Nurturing diversity within the workforce is not just a moral imperative, it also makes economic sense: it allows companies to tap into new talent pools and provide a significant advantage in the global talent war.
While companies are making progress on the road to diversity, they face problems when relocating employees to destinations where specific categories of assignees could be discriminated against or even put at risk. From practical questions about sending non-married couples to destinations where non-married couples are not tolerated, to more serious concerns linked to the ethnicity, nationality, gender, or sexual orientation of the assignees, the risks and potential barriers to mobility are numerous.
Employees might sometimes be willing to take a chance, but companies have a duty of care and cannot put assignees in harm’s way. Good communication, cultural training, and careful planning can sometimes alleviate some concerns but not always solve all problems in all locations. Companies need to anticipate and openly discuss diversity issues within the context of global mobility.
Ultimately, the objective is to balance the need to foster diversity among the assignee population with risk management. Companies needs to strike the balance between subjective issues that can be addressed (if the risk of discrimination is low, it should not be used as an excuse to prevent an employee from going on assignment) and objective problems that represent a risk (companies should not put employees in a difficult situation.)
Understanding diversity issues
There are many causes for discrimination:
- Sexual orientation
- Social class/caste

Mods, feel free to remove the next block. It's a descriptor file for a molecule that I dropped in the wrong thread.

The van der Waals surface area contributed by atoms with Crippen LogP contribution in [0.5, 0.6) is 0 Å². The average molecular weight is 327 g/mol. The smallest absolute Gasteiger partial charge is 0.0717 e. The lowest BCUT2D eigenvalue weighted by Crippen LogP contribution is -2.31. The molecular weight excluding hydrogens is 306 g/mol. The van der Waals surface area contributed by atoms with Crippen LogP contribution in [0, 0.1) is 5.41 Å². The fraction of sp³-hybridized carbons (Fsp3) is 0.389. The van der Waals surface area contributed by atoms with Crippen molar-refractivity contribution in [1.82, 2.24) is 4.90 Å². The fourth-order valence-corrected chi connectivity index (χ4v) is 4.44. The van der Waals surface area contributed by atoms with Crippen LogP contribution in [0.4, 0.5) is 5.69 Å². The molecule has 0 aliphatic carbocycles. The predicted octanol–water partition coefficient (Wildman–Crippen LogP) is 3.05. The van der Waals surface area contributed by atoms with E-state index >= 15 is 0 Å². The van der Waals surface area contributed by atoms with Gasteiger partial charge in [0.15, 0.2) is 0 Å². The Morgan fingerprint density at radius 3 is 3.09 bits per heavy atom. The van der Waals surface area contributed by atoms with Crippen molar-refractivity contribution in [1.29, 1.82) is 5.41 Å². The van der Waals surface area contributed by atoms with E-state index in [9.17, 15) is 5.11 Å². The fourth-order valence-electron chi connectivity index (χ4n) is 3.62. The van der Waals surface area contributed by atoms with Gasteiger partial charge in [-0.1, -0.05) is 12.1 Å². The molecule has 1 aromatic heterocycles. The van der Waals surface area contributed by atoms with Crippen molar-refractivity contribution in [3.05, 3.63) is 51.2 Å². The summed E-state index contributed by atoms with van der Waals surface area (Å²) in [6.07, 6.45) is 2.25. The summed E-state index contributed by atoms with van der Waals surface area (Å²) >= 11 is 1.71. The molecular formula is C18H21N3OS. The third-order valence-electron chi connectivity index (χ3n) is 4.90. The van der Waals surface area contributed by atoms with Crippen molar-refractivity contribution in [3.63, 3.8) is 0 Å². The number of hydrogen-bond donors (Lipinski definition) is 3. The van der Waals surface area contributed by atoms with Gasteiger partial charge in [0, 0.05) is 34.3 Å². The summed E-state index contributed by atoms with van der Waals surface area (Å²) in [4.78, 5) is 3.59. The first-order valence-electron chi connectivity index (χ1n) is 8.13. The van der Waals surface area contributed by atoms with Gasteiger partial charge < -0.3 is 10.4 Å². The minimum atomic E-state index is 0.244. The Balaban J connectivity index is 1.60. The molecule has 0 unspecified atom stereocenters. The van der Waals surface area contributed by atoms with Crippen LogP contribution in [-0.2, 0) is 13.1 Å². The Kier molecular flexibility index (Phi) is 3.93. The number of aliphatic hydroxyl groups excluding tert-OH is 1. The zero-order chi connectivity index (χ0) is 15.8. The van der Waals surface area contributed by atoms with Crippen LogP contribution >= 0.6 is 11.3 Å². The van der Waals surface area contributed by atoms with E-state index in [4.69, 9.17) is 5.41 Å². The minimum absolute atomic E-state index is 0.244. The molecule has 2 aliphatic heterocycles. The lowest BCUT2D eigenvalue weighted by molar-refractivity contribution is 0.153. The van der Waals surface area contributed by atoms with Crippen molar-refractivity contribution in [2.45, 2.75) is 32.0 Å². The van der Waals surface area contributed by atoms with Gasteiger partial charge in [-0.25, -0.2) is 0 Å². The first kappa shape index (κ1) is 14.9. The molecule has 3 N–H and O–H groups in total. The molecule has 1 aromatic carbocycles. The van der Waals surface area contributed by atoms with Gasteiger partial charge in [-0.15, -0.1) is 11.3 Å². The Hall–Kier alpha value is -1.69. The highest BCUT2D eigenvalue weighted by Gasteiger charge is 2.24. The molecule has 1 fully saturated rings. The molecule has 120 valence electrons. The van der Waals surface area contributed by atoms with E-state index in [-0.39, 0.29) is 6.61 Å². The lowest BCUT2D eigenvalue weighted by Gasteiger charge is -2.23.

- Marital status
- Indirectly: family members discriminated
A broad definition of diversity is needed in the context of international mobility – corporate diversity policies based on companies’ own objectives to support specific groups might not be sufficient. A wider definition should include gender, age, ethnicity, nationality, religion, disabilities, sexual orientation, age, and social status.
The presence of “invisible minorities” means that companies might not be aware of potential diversity issues linked to the assignment. Furthermore, non-minorities can find themselves discriminated because of their marital status (unmarried couples) or specific situations (single parents.)
Families of assignees can also be the target of discrimination even if the assignees themselves don’t belong to discriminated groups. This issue could be easily overlooked by the company unless it is flagged by the assignees themselves.
Cultural differences should not be underestimated when dealing with diversity matters. The cultural challenge is the greatest when the diversity policy is directly at odds with local customs and beliefs. Even if management and employees in different parts of the world support diversity, they might disagree on how to make it happen. The US approach of proactively promoting specific groups might be at odds with continental European approaches that are focusing on equality and giving individuals the right not to be labelled as someone belonging to a specific group (for example, by forbidding collection of data on ethnicity.) Management in some Asian countries might prefer to tackle the issue indirectly by focusing on group harmony rather than discussing diversity as such. This can be the source of misunderstandings and resistance to diversity policies.
Poorly managed diversity policies could lead to accusations of cultural insensitivity or give some employees the impression that they are left out because of what they perceive as reverse discrimination.
One of the main difficulties when dealing with a very diverse assignee workforce in multiple countries is to determine when to trigger the alert. The degree and frequency of discrimination problems can vary widely by country and by assignee groups. Possible issues for assignees range from credibility problems (e.g. being too young or too old; being a woman) to more serious issues such as criminal charges, recurring harassment, and active discrimination.